The rule would expand (from the proposed rule) the 
purposes for which eagle nests may be taken to include where necessary 
to protect public health and welfare. The proposed rule limited nest 
removal to emergencies where human or eagle safety was imminently 
threatened. Nest removal for emergencies would be retained, and would 
authorize the removal and/or relocation of active and inactive nests 
where genuine safety concerns necessitate their removal. The broader 
application would allow us to issue permits to remove only inactive 
nests in some circumstances where the presence of the nest does not 
immediately threaten injury or loss of life, but does interfere with 
maintenance or expansion of infrastructure needed to protect overall 
public health and welfare. An example of the broader application would 
be a site in an underserved community where a new hospital is to be 
built, where the building was designed to avoid three eagle nests in a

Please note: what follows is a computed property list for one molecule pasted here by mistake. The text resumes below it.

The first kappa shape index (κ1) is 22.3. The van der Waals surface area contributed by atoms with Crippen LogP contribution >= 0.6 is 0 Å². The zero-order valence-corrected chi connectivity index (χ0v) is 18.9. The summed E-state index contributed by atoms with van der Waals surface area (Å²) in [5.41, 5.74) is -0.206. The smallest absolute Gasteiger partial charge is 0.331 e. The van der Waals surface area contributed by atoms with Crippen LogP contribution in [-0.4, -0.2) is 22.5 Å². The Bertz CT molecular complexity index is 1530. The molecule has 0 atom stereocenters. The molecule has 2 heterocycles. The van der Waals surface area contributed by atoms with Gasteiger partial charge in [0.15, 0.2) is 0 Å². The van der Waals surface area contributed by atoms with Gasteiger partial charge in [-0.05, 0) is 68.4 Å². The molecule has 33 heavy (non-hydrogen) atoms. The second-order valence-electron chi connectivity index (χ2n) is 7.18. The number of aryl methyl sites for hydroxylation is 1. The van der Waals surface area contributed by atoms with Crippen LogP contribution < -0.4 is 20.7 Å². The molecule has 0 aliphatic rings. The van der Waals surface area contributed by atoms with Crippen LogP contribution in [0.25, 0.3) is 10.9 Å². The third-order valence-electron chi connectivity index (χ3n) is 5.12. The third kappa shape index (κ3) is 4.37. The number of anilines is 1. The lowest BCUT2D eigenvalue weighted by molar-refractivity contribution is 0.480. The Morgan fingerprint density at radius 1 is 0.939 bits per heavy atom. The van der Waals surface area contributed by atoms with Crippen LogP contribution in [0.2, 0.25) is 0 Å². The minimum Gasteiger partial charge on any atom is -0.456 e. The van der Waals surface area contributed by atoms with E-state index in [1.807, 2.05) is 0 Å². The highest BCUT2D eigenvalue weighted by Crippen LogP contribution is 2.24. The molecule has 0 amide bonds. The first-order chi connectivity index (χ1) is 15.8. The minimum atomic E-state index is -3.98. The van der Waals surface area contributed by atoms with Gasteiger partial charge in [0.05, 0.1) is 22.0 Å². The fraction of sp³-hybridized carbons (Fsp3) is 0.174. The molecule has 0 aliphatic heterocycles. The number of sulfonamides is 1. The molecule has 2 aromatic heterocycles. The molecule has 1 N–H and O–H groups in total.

territory, but as construction is set to begin, eagles build a new nest 
in the only remaining available building site. In this situation 
(depending on consideration of any other relevant factors), take of the 
nest may be considered necessary to protect public health and welfare, 
even though take is not necessary to alleviate an immediate safety 
threat.
    In such situations, where the take of an inactive nest is necessary 
to protect public health and welfare, but not to alleviate an immediate 
threat to safety, two additional criteria must be met before we may 
issue a nest take permit under this section. First, we may not issue